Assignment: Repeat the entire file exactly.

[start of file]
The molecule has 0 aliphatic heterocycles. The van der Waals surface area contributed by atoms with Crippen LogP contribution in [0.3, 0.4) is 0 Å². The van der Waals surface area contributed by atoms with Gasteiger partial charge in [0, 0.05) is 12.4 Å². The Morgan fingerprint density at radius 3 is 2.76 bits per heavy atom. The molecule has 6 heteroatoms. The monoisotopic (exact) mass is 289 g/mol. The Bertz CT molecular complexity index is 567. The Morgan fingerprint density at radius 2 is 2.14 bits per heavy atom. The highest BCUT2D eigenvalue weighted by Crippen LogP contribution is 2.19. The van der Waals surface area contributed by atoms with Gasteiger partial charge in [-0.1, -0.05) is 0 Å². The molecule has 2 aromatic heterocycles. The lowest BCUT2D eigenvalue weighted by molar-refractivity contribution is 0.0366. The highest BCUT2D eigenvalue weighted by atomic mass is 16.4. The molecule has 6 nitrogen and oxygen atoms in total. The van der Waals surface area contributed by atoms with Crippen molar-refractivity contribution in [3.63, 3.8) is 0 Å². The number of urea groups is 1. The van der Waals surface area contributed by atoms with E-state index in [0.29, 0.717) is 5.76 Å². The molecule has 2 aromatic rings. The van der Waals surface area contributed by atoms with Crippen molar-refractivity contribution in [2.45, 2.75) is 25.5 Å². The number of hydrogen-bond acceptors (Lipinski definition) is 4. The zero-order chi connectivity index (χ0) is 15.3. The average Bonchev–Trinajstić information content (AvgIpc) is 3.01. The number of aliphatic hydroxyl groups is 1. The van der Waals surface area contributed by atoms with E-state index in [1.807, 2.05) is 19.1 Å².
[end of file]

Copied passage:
The molecule has 0 aliphatic heterocycles. The van der Waals surface area contributed by atoms with Crippen LogP contribution in [0.3, 0.4) is 0 Å². The van der Waals surface area contributed by atoms with Gasteiger partial charge in [0, 0.05) is 12.4 Å². The Morgan fingerprint density at radius 3 is 2.76 bits per heavy atom. The molecule has 6 heteroatoms. The monoisotopic (exact) mass is 289 g/mol. The Bertz CT molecular complexity index is 567. The Morgan fingerprint density at radius 2 is 2.14 bits per heavy atom. The highest BCUT2D eigenvalue weighted by Crippen LogP contribution is 2.19. The van der Waals surface area contributed by atoms with Gasteiger partial charge in [-0.1, -0.05) is 0 Å². The molecule has 2 aromatic heterocycles. The lowest BCUT2D eigenvalue weighted by molar-refractivity contribution is 0.0366. The highest BCUT2D eigenvalue weighted by atomic mass is 16.4. The molecule has 6 nitrogen and oxygen atoms in total. The van der Waals surface area contributed by atoms with Crippen molar-refractivity contribution in [3.63, 3.8) is 0 Å². The number of urea groups is 1. The van der Waals surface area contributed by atoms with E-state index in [0.29, 0.717) is 5.76 Å². The molecule has 2 aromatic rings. The van der Waals surface area contributed by atoms with Crippen molar-refractivity contribution in [2.45, 2.75) is 25.5 Å². The number of hydrogen-bond acceptors (Lipinski definition) is 4. The zero-order chi connectivity index (χ0) is 15.3. The average Bonchev–Trinajstić information content (AvgIpc) is 3.01. The number of aliphatic hydroxyl groups is 1. The van der Waals surface area contributed by atoms with E-state index in [1.807, 2.05) is 19.1 Å².